LaShell Theater

5384 Long Beach Boulevard,
Long Beach, CA 90805

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LaShell Theatre exterior

Viewing: Photo | Street View

A small neighborhood theater that had no real distinctive features other than a small Art Deco style marquee. Unable to locate any info elsewhere.

Contributed by dougsarvis

Recent comments (view all 23 comments)

William
William on October 29, 2008 at 4:58 pm

or the former theatre.

William
William on October 31, 2008 at 9:16 am

The stage house is long gone from the building.

Joe Vogel
Joe Vogel on March 21, 2009 at 6:55 pm

The L.A. Library has this view of the La Shell, dated 1947.

The library also has this 1920’s photo, unearthed by ken mc, which depicts an Oriental Theatre, identified by the library as being at 5341 Long Beach Boulevard, which would have been across the street and down a block from the La Shell. Could the library have gotten the address wrong? Is it possible that Oriental was an earlier name of the La Shell?

The L.A. County Assessor’s office gives the construction date of the building on the parcel where the Oriental should have been as 1924, but that building bears no resemblance to a theater.

kencmcintyre
kencmcintyre on March 21, 2009 at 6:58 pm

I thought about that Joe, but the two buildings appear dissimilar. Did you see the large add-on in the back of the Oriental? I don’t think that was ever part of the LaShell.

Joe Vogel
Joe Vogel on March 21, 2009 at 7:58 pm

The stage house of the La Shell was apparently removed in the 1933 rebuilding, after the earthquake. The Southwest Builder & Contractor article said that the back of the building and stage house were to be rebuilt, but the La Shells must have decided to leave the stage house off. I still think it’s most likely that the library got the address wrong. Their photo collection is full of such errors.

The buildings actually look remarkably similar to me. The four wide second floor windows of the old building could have easily been narrowed into the eight windows of the La Shell, and the La Shell’s tower was undoubtedly part of the 3828 sq. ft. 1939 addition. That’s probably when the building got its Art Deco look.

kencmcintyre
kencmcintyre on March 21, 2009 at 8:00 pm

If you’re correct the new listing would have to be deleted and Oriental given as an AKA for this theater.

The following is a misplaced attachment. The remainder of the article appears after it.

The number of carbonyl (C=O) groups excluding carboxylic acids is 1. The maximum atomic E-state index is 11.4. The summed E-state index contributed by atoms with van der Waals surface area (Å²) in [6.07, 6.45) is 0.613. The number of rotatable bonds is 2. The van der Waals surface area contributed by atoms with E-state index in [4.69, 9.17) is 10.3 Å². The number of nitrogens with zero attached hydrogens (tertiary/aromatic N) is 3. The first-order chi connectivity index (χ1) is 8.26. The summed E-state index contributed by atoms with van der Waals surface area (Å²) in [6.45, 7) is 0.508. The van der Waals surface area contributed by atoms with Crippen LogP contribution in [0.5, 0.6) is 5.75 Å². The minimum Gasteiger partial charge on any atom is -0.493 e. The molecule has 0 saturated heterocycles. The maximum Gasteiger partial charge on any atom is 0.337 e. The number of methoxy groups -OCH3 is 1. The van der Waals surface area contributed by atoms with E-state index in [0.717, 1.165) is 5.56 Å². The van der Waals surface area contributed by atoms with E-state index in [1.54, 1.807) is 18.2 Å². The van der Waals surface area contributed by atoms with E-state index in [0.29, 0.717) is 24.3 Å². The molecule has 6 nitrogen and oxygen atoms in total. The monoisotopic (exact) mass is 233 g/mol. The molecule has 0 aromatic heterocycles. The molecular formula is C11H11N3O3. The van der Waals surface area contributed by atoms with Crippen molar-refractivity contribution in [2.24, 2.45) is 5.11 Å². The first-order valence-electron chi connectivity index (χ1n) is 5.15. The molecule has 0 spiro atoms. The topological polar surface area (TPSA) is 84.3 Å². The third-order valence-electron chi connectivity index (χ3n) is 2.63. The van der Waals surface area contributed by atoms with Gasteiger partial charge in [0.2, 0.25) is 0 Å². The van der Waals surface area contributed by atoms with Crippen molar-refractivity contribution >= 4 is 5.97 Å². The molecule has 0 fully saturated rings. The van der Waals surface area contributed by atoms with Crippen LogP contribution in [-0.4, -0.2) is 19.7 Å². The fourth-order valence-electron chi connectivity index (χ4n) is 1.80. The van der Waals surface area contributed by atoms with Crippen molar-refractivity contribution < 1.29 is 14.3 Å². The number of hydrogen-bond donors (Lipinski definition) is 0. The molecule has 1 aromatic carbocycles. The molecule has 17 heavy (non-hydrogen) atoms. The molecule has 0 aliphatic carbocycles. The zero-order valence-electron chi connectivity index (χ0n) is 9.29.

Joe Vogel
Joe Vogel on March 21, 2009 at 8:27 pm

The photo would confirm that the La Shell was built as a theater, though.

I really don’t see how the Oriental could have been at the address the library gives. If they’d said 4321, where there is now a building built in 1948, it would be plausible, but the spot they say it was in there’s only that 1924 building that couldn’t possibly have been a theater. If there had been a theater there, and it had been demolished and the stores in front preserved and reduced to one story, then the Assessor’s office would have given an effectively-built date for it.

whaering
whaering on April 15, 2012 at 1:35 pm

Does anyone remember the double features, news reels, cartoons, and serials and the cheap prices? Seems like there was a 12,5 cent price for a while? Good memories – remember the Abbott and Costello movies and the war movies.

DebraLea
DebraLea on October 30, 2013 at 6:57 am

more info can be found in the LB Public Library Digital Archives. in ‘Theaters'for pic’s. and the History Annex, and Community Information 'theaters’ lists 54 theaters in Long Beach.

Joe Vogel
Joe Vogel on October 30, 2013 at 2:09 pm

The photo information with the Long Beach Digital Archives' copy of the picture of the Oriental Theatre discussed in earlier comments gives the correct address of 5384 Long Beach Boulevard. That means that Oriental Theatre and Murray’s Theatre (the name on the side of the stage house) are aka’s for the La Shell. It was the L.A.Public Library that got the Oriental’s address wrong, as I’d suspected (although their digital copy is bigger and a bit clearer than the copy Long Beach shows.) Our listing for the Oriental Theatre is redundant and should be deleted.

Thanks for letting us know about the archive, DebraLea.

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